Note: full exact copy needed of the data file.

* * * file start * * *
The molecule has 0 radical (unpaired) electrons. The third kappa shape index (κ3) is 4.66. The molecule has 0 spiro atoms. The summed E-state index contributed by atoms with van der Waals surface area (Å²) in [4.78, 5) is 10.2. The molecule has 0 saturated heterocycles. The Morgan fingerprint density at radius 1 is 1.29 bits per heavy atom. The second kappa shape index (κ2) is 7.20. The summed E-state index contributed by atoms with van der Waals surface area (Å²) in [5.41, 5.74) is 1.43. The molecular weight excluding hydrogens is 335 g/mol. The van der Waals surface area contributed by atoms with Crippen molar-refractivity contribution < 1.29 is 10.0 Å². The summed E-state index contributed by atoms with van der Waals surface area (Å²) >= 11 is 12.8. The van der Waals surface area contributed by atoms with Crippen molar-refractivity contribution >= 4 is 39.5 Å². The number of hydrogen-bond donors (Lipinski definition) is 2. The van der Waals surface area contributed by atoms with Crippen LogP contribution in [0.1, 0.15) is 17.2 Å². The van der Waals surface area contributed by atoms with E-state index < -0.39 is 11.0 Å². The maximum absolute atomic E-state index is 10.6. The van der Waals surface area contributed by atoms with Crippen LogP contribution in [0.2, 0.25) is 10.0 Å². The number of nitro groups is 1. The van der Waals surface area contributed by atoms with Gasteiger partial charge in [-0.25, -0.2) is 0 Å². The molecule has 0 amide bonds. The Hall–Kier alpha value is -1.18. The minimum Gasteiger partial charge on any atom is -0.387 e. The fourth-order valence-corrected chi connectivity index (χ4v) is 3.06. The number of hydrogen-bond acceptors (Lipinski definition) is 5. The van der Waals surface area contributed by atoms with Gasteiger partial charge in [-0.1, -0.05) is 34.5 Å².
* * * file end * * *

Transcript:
The molecule has 0 radical (unpaired) electrons. The third kappa shape index (κ3) is 4.66. The molecule has 0 spiro atoms. The summed E-state index contributed by atoms with van der Waals surface area (Å²) in [4.78, 5) is 10.2. The molecule has 0 saturated heterocycles. The Morgan fingerprint density at radius 1 is 1.29 bits per heavy atom. The second kappa shape index (κ2) is 7.20. The summed E-state index contributed by atoms with van der Waals surface area (Å²) in [5.41, 5.74) is 1.43. The molecular weight excluding hydrogens is 335 g/mol. The van der Waals surface area contributed by atoms with Crippen molar-refractivity contribution < 1.29 is 10.0 Å². The summed E-state index contributed by atoms with van der Waals surface area (Å²) >= 11 is 12.8. The van der Waals surface area contributed by atoms with Crippen molar-refractivity contribution >= 4 is 39.5 Å². The number of hydrogen-bond donors (Lipinski definition) is 2. The van der Waals surface area contributed by atoms with Crippen LogP contribution in [0.1, 0.15) is 17.2 Å². The van der Waals surface area contributed by atoms with E-state index < -0.39 is 11.0 Å². The maximum absolute atomic E-state index is 10.6. The van der Waals surface area contributed by atoms with Crippen LogP contribution in [0.2, 0.25) is 10.0 Å². The number of nitro groups is 1. The van der Waals surface area contributed by atoms with Gasteiger partial charge in [-0.25, -0.2) is 0 Å². The molecule has 0 amide bonds. The Hall–Kier alpha value is -1.18. The minimum Gasteiger partial charge on any atom is -0.387 e. The fourth-order valence-corrected chi connectivity index (χ4v) is 3.06. The number of hydrogen-bond acceptors (Lipinski definition) is 5. The van der Waals surface area contributed by atoms with Gasteiger partial charge in [-0.1, -0.05) is 34.5 Å².